Every year, at the end of the year, we recap the market action for the just-completed year and discuss how our various services did. If you go back and look at prior year-end reports, I would say that we have done a fairly good job of anticipating what the year ahead holds as well.

For example, at the end of 2007, with oil rising above $80 a barrel and holding for the first time, we predicted a sharp decline and rocky 2008. That of course later turned into the banking collapse late in the year, which certainly was more extreme than we had in mind, but nevertheless, the prediction was a good one.

At the end of 2008, with the stimulus bill just passed and a new administration in town and the VIX just hitting a record spike, we predicted that 2009 would be one of the strongest up years in history, rivaling years like 1932 and 1933 when the government finally took steps to try to rectify the Great Depression. 2009 ended up being a huge year to the upside, and our calls did well again.

At the end of 2009, our goals for 2010 were much more moderate. We were looking for a small pause in January, another push higher, a 20% correction at some point in the year, and then a strong back end of the year, “hopefully with about a 35% push up.”

How did those items play out? Let’s look at our favorite index, the NASDAQ 100 (NDX):

Pretty much got everything we wanted along with a modest 17% rise for the year on the index overall. No complaints.

The broader S&P 500 index was a little more moderate, showing a 10.5% gain for the year:

While things have settled down to more “normal” market returns after the run of 2009, there’s nothing to complain about here on the stock market side.

As I go through the rest of the various index charts, I’ve drawn a line from the start of the year to the end so you can see the net gain/loss.

The SOX performed well:

As did the Biotechs:

Banks finally had a decent year, although it should be noted that they did NOT close out at the high of the year like just about every other equity index did:

Part of what kept this year from posting a better rebound was the European debt crisis, which amplified during the middle of the year and definitely caused some concerns. This had an impact on gold, which we don’t really trade, but clearly didn’t create the bubble burst that we had been looking for coming into the year:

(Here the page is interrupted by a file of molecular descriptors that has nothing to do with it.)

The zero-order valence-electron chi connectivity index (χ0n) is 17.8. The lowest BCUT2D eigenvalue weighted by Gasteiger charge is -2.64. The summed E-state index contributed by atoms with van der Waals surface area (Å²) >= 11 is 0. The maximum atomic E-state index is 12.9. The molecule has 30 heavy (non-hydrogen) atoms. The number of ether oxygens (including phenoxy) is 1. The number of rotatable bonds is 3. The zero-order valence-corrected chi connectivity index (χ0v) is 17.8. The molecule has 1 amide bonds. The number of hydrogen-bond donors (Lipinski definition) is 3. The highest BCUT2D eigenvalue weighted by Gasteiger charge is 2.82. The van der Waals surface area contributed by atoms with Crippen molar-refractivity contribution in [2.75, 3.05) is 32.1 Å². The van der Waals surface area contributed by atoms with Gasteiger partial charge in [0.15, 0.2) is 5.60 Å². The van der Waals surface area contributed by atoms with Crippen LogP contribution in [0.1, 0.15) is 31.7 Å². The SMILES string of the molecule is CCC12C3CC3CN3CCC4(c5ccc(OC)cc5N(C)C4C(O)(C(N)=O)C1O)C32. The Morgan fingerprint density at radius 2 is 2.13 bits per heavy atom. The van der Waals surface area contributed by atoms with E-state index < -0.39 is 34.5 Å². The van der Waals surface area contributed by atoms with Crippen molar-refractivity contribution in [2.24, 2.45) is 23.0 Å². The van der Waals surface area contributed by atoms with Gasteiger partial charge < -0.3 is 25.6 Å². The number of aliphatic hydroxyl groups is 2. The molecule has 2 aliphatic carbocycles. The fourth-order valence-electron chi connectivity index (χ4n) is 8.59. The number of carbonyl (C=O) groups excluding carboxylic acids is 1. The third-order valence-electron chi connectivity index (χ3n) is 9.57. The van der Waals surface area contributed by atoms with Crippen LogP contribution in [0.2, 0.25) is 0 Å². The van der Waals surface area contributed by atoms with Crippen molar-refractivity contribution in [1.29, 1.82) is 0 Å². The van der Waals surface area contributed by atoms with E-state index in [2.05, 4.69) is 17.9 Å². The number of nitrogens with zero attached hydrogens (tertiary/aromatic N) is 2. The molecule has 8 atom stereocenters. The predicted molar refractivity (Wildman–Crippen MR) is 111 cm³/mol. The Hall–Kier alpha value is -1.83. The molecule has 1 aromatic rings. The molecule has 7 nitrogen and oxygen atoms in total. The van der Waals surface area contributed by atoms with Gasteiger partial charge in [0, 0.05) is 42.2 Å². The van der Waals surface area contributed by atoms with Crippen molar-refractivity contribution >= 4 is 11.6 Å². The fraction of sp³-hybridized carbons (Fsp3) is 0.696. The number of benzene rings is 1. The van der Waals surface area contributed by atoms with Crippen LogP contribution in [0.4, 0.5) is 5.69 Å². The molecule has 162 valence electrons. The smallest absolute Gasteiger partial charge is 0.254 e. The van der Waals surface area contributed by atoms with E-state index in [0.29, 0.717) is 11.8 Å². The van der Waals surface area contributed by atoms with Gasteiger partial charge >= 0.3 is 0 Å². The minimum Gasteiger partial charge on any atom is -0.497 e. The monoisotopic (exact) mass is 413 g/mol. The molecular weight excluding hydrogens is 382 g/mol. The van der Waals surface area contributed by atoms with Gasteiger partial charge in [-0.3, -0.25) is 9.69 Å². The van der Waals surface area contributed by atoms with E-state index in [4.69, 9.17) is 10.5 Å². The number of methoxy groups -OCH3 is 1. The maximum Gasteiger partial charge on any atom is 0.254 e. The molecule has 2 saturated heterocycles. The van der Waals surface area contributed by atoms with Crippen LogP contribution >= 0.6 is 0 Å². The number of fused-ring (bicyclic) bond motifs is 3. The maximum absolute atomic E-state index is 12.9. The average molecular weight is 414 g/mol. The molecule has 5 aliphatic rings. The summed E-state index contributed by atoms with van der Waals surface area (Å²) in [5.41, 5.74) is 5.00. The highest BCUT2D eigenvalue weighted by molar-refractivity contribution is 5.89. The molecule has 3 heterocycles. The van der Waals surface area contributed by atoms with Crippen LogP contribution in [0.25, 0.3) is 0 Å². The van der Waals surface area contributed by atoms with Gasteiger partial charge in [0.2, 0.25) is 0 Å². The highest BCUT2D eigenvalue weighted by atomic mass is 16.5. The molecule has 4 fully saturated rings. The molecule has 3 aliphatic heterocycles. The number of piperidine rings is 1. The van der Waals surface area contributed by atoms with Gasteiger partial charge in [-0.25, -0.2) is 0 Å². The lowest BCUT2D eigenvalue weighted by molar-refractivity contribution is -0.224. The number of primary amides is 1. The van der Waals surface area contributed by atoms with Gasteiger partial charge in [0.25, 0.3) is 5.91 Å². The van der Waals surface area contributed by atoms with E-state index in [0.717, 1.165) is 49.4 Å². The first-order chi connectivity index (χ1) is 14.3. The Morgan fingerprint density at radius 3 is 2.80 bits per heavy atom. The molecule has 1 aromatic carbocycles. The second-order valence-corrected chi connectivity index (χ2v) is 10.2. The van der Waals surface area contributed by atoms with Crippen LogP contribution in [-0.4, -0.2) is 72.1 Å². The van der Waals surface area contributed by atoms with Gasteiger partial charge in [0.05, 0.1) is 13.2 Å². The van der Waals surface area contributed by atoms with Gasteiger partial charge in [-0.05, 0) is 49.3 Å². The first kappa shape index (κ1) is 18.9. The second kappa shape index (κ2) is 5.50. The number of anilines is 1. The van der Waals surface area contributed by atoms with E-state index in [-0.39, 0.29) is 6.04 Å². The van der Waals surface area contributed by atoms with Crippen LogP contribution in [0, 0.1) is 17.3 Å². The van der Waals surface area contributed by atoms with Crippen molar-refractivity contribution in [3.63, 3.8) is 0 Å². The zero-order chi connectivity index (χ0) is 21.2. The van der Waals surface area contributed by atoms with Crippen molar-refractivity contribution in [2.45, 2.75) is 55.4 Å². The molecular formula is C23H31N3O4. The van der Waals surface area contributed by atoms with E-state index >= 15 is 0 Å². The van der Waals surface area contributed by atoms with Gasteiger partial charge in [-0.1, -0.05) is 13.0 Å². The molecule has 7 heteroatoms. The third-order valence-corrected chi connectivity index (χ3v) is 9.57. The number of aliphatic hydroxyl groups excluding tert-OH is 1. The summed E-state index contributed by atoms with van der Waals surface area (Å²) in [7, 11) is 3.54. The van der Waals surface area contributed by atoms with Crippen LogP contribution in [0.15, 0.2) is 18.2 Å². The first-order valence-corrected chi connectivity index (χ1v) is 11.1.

I will say this. If you look at a weekly chart of gold, the higher it goes, the worse the ultimate breakdown will be at some point, just like oil in 2008. The fact that it is a commodity doesn’t change the concept:

Treasuries barely made out a positive year after rallying harder mid-year during the peak of the European concerns:

Oil also was higher, although it had the narrowest range in five years ($20 a barrel in range):

It’s also stuck around the 50% retracement of the collapse in 2008:

Oil will be important to watch in 2011. The “new normal” for oil after the last three years is that $100 a barrel is the “danger zone” that can again impact the global economy. Unless we start to see a bigger shift away from oil to other energy resources that meet our global needs, oil over $100 a barrel will be bad news and could be yet another major factor (there are several, we will discuss below) that could hurt the economy.

Before we get into Forex, let’s look briefly at some of the key stocks that we trade regularly did for the year.

AAPL remains my favorite trader, although it accounted for only 18% of my trades, which is a sharp drop from the last two years, owing more to the fact that there are other great active vehicles. It certainly had an up year and might suffer a bit in January as people can finally sell in 2011 and not pay taxes until 2012:

GOOG is another favorite, and while it remained great from a trading perspective, it had a down year, which is interesting to note. If this is a base, be on the long side of it when it breaks out:

AMZN rose in my list and had a strong up year:

RIMM suffered some issues as the Blackberry OS lost market share to Android in particular, but it still has great trading moment:

The real newbie from an active trading perspective was NFLX, which posted a massive 300% year and started trading much higher volume, making it a great intraday trader. This one benefits finally from Blockbuster getting the final nail in the coffin:

So how was the Forex market this year? In last year’s report, I said that we had more confidence that the US Dollar Index would post an up year and ultimately hit the 84-86 level. That move happened much earlier in the year than we were expecting as the Dollar was looking very strong right up until the European crisis really kicked in: